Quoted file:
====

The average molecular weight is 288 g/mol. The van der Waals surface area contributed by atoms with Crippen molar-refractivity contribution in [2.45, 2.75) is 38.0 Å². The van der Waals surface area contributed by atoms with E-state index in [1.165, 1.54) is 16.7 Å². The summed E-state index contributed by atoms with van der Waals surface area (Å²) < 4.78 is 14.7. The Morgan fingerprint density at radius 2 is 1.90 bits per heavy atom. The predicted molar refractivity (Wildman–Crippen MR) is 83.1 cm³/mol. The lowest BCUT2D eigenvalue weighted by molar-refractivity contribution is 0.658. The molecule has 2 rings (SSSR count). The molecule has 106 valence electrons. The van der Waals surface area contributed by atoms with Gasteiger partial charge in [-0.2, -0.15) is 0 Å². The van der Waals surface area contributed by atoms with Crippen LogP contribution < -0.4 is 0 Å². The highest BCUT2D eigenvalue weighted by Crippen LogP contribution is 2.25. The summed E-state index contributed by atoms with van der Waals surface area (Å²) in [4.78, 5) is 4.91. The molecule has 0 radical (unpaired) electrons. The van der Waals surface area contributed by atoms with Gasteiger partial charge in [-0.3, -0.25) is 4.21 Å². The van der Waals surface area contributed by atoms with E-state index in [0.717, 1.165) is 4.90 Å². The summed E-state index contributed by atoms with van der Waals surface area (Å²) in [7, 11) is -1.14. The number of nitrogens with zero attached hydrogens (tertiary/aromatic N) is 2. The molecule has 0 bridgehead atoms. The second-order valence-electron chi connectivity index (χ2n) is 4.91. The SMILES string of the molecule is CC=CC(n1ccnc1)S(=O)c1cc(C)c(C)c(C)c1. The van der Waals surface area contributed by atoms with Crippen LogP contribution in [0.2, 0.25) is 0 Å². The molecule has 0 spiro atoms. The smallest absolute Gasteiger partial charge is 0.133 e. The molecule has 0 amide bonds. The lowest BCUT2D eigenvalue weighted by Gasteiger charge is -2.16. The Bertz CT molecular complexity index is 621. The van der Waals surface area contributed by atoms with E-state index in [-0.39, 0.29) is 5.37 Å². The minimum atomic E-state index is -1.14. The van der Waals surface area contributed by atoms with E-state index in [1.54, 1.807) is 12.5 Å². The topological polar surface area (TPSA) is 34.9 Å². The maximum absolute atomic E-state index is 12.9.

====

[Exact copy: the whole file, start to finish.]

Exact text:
The average molecular weight is 288 g/mol. The van der Waals surface area contributed by atoms with Crippen molar-refractivity contribution in [2.45, 2.75) is 38.0 Å². The van der Waals surface area contributed by atoms with E-state index in [1.165, 1.54) is 16.7 Å². The summed E-state index contributed by atoms with van der Waals surface area (Å²) < 4.78 is 14.7. The Morgan fingerprint density at radius 2 is 1.90 bits per heavy atom. The predicted molar refractivity (Wildman–Crippen MR) is 83.1 cm³/mol. The lowest BCUT2D eigenvalue weighted by molar-refractivity contribution is 0.658. The molecule has 2 rings (SSSR count). The molecule has 106 valence electrons. The van der Waals surface area contributed by atoms with Gasteiger partial charge in [-0.2, -0.15) is 0 Å². The van der Waals surface area contributed by atoms with Crippen LogP contribution < -0.4 is 0 Å². The highest BCUT2D eigenvalue weighted by Crippen LogP contribution is 2.25. The summed E-state index contributed by atoms with van der Waals surface area (Å²) in [4.78, 5) is 4.91. The molecule has 0 radical (unpaired) electrons. The van der Waals surface area contributed by atoms with Gasteiger partial charge in [-0.3, -0.25) is 4.21 Å². The van der Waals surface area contributed by atoms with E-state index in [0.717, 1.165) is 4.90 Å². The summed E-state index contributed by atoms with van der Waals surface area (Å²) in [7, 11) is -1.14. The number of nitrogens with zero attached hydrogens (tertiary/aromatic N) is 2. The molecule has 0 bridgehead atoms. The second-order valence-electron chi connectivity index (χ2n) is 4.91. The SMILES string of the molecule is CC=CC(n1ccnc1)S(=O)c1cc(C)c(C)c(C)c1. The van der Waals surface area contributed by atoms with Crippen LogP contribution in [0.2, 0.25) is 0 Å². The molecule has 0 spiro atoms. The smallest absolute Gasteiger partial charge is 0.133 e. The molecule has 0 amide bonds. The lowest BCUT2D eigenvalue weighted by Gasteiger charge is -2.16. The Bertz CT molecular complexity index is 621. The van der Waals surface area contributed by atoms with E-state index in [-0.39, 0.29) is 5.37 Å². The minimum atomic E-state index is -1.14. The van der Waals surface area contributed by atoms with E-state index in [1.54, 1.807) is 12.5 Å². The topological polar surface area (TPSA) is 34.9 Å². The maximum absolute atomic E-state index is 12.9.